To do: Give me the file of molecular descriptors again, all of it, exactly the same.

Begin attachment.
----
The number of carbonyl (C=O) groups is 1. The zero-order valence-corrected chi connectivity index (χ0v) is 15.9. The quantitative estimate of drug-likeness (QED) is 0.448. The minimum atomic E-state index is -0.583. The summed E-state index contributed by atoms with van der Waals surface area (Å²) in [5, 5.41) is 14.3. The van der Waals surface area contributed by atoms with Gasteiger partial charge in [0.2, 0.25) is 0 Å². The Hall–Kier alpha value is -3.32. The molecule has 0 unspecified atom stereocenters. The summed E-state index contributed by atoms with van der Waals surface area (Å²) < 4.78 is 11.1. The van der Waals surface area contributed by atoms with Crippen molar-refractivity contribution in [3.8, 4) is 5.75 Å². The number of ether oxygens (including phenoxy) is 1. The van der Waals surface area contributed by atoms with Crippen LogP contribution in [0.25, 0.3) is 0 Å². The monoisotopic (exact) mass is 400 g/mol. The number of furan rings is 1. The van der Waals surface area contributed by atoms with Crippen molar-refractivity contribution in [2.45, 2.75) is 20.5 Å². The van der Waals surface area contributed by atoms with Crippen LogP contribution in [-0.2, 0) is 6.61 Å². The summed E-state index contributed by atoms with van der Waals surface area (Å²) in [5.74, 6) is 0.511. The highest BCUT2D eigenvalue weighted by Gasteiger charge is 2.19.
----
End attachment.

The number of carbonyl (C=O) groups is 1. The zero-order valence-corrected chi connectivity index (χ0v) is 15.9. The quantitative estimate of drug-likeness (QED) is 0.448. The minimum atomic E-state index is -0.583. The summed E-state index contributed by atoms with van der Waals surface area (Å²) in [5, 5.41) is 14.3. The van der Waals surface area contributed by atoms with Gasteiger partial charge in [0.2, 0.25) is 0 Å². The Hall–Kier alpha value is -3.32. The molecule has 0 unspecified atom stereocenters. The summed E-state index contributed by atoms with van der Waals surface area (Å²) < 4.78 is 11.1. The van der Waals surface area contributed by atoms with Crippen molar-refractivity contribution in [3.8, 4) is 5.75 Å². The number of ether oxygens (including phenoxy) is 1. The van der Waals surface area contributed by atoms with Crippen LogP contribution in [0.25, 0.3) is 0 Å². The monoisotopic (exact) mass is 400 g/mol. The number of furan rings is 1. The van der Waals surface area contributed by atoms with Crippen molar-refractivity contribution in [2.45, 2.75) is 20.5 Å². The van der Waals surface area contributed by atoms with Crippen LogP contribution in [-0.2, 0) is 6.61 Å². The summed E-state index contributed by atoms with van der Waals surface area (Å²) in [5.74, 6) is 0.511. The highest BCUT2D eigenvalue weighted by Gasteiger charge is 2.19.